How to Prevent Sleep Training Mistakes

Kristin Smith and Natalie Willes team up to help you sleep train your toddler.

Toddler Sleep Training - Home & Family

1) Not understanding what sleep training is:

Sleep training is not about bedtime routines and lavender massages. However, it is about your kiddo learning how to go from being awake to being asleep all on their own. Meaning, being able to fall asleep without the help of a caregiver, a car, a swing, or a pacifier. In that way, nearly all sleep training methods are similar. As parents, you want to develop a plan where you can put your child down awake, and find a way that you feel most comfortable dealing with the inevitable protest crying that will initially occur (like doing timed checks, for example). Then most importantly, making the commitment from that bedtime and on, that you will not assist your child to fall asleep. After several days, babies and toddlers will learn to fall asleep unassisted, and sleep training will be complete. The whole goal is getting baby tsleep longer by teaching them how to put themselves to sleep.

2) Not sleep training for naps and nighttime simultaneously:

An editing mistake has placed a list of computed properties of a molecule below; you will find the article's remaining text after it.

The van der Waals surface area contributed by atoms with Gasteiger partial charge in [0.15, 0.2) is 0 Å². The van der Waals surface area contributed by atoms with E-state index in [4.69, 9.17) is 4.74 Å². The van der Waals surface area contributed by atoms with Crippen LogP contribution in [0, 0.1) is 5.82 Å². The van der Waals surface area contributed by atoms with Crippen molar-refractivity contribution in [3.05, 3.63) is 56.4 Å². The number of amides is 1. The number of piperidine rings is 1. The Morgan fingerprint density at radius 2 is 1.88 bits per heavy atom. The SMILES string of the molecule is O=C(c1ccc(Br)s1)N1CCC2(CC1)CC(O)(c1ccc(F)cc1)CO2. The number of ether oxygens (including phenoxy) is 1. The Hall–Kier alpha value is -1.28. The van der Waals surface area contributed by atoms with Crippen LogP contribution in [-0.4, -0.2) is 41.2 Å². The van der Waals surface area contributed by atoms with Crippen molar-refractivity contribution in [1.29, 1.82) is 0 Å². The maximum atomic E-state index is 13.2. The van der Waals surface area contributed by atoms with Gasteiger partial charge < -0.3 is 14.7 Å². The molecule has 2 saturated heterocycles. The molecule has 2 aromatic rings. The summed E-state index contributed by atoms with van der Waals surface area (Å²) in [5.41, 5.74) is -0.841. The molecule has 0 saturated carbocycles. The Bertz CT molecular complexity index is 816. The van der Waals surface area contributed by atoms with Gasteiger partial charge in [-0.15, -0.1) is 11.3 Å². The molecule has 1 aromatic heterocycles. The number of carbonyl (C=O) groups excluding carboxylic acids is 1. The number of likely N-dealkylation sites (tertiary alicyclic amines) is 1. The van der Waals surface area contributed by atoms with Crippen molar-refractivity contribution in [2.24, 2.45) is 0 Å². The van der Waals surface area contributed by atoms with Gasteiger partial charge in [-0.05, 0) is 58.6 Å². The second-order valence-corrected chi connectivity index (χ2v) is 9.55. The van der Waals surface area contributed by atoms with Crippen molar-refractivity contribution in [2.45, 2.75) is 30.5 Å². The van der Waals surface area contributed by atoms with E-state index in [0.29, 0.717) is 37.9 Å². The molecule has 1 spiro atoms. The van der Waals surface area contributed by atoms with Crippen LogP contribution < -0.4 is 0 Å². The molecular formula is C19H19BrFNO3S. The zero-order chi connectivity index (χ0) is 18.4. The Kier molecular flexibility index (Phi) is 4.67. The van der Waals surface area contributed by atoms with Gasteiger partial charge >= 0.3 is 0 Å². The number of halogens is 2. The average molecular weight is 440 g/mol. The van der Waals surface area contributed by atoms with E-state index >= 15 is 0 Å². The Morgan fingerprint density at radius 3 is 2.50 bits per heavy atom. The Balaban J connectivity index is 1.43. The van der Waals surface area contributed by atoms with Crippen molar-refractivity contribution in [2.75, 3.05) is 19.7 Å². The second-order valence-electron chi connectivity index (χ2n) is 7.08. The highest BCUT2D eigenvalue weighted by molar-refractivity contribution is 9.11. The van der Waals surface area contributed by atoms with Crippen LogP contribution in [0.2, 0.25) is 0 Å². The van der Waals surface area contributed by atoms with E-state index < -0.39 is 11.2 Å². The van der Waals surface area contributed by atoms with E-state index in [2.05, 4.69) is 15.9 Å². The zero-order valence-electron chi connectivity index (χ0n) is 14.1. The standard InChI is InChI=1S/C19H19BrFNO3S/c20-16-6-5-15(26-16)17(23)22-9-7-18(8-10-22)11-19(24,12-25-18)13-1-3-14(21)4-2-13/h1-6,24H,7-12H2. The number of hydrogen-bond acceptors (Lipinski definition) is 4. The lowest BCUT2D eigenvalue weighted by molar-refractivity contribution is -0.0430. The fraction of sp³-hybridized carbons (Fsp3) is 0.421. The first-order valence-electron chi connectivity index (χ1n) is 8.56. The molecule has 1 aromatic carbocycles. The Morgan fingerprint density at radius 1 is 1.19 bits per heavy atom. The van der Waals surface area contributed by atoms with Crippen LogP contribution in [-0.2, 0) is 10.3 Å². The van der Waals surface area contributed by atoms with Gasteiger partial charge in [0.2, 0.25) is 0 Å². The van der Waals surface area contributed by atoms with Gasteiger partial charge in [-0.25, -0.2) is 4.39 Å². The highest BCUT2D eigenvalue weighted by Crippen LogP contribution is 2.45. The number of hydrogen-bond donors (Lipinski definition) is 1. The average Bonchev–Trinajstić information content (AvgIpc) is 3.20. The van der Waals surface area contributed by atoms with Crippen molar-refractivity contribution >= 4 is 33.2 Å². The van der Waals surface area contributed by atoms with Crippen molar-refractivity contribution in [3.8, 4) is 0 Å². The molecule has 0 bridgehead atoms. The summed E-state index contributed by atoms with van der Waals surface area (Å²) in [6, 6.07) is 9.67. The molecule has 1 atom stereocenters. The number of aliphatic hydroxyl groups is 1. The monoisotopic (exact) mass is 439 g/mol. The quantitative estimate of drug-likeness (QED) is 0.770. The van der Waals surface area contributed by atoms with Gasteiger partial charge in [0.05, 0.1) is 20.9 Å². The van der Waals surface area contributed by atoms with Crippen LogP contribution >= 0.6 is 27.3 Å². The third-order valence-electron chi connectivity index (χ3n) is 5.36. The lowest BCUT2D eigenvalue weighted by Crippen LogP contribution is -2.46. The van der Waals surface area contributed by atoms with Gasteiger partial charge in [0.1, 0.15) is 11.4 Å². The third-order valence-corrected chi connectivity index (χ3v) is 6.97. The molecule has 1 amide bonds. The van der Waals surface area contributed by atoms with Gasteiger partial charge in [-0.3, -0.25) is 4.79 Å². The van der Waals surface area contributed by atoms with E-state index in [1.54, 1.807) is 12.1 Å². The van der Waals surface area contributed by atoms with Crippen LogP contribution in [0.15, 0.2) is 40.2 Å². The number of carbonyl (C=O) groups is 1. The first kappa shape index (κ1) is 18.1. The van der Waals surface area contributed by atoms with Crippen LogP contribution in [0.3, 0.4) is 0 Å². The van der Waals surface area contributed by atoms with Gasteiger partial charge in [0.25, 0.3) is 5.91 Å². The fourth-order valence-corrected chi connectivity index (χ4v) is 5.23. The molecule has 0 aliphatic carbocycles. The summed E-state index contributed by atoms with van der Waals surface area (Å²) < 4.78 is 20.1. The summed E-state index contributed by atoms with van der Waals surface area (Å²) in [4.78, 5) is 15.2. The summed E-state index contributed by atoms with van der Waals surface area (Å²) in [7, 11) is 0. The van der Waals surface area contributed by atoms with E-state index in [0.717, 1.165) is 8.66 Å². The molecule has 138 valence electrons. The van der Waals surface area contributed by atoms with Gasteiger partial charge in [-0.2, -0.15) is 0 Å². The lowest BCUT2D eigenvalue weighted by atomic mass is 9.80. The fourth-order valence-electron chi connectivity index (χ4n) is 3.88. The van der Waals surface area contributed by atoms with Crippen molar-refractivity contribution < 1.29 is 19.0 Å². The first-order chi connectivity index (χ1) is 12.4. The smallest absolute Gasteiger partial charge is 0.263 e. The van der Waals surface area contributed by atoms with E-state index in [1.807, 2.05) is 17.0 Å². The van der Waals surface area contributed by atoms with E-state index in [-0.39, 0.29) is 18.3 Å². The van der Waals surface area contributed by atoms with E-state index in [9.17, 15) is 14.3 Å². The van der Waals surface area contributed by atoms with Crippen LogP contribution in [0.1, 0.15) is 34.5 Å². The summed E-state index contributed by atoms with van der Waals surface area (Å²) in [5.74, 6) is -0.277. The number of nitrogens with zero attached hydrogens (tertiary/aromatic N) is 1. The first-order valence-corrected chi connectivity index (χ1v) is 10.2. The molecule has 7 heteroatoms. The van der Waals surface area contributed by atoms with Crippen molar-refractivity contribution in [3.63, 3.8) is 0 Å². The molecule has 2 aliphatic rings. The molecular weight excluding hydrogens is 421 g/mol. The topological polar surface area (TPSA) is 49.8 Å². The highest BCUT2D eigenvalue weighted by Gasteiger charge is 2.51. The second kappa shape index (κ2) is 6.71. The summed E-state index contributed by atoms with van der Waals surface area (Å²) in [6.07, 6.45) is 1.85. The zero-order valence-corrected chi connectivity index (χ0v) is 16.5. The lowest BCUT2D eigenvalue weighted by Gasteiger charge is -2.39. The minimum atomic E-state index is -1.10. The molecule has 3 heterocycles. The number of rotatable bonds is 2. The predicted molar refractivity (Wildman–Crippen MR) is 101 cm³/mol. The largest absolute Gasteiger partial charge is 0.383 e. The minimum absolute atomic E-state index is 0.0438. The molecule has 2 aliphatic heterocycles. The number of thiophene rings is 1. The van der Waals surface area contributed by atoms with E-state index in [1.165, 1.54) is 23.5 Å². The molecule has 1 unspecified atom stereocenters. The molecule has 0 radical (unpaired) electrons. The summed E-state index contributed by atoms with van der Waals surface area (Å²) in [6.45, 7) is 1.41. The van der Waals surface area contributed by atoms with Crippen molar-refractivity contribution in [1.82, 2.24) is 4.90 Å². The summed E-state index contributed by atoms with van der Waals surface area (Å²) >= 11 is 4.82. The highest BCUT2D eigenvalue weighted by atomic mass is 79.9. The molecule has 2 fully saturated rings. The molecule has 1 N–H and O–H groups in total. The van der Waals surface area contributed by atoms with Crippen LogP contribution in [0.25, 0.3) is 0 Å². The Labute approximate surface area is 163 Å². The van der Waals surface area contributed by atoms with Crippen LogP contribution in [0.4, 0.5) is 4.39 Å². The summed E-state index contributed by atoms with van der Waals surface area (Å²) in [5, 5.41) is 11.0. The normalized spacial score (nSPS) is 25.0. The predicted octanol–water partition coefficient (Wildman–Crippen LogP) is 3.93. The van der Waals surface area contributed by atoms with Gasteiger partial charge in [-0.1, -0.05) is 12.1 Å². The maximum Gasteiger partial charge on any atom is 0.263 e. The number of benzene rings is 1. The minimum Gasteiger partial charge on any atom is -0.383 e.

One of the biggest mistakes I see families make before working with me is their attempt to sleep train only for nights without training for naps at the same time, or vice versa. In an effort to not let their children become, “overtired,” parents often help their babies fall asleep for naps during the day, while only sleep training at night. Because there is so much melatonin in the body at bedtime, kids fall asleep relatively easily for bedtime, and throughout the night, yet struggle to nap unassisted during the day. In this case, after a few days the child might sleep well at night, however, when parents try to tackle nap sleep, the child uses all their stamina from solid night sleep to then fight naps – making nap training extremely difficult. Worse so, if a child continues to receive help to sleep during the day, it is usually only a matter of time until a sleep disruption (such as illness or travel), causes
nighttime sleep issues...which then requires a parent to start from square one. The parent now has to help their child fall back to sleep for bedtime, and in the middle of the night – all over again. In this circumstance, it’s only a short period of time before sleep training progress completely falls apart.

3) Keeping the pacifier:

Unless a child old, and dexterous, enough to reach out in the middle of the night and quickly put a pacifier back in their mouth, sleep training while using a pacifier isn’t really sleep training. The truth is, whatever your child relies on to fall asleep at the onset of bedtime or nap time will be the same thing they’ll want to have to fall back to sleep with throughout the night. Even older babies who can easily re-insert the pacifier in their mouths often experience significant nighttime wake ups just looking for their pacifier. Ensuring a child can fall asleep without any help whatsoever is always the best route to pursue for long-term results, and a well-rested baby.

4) Not making an ideal sleep environment a priority: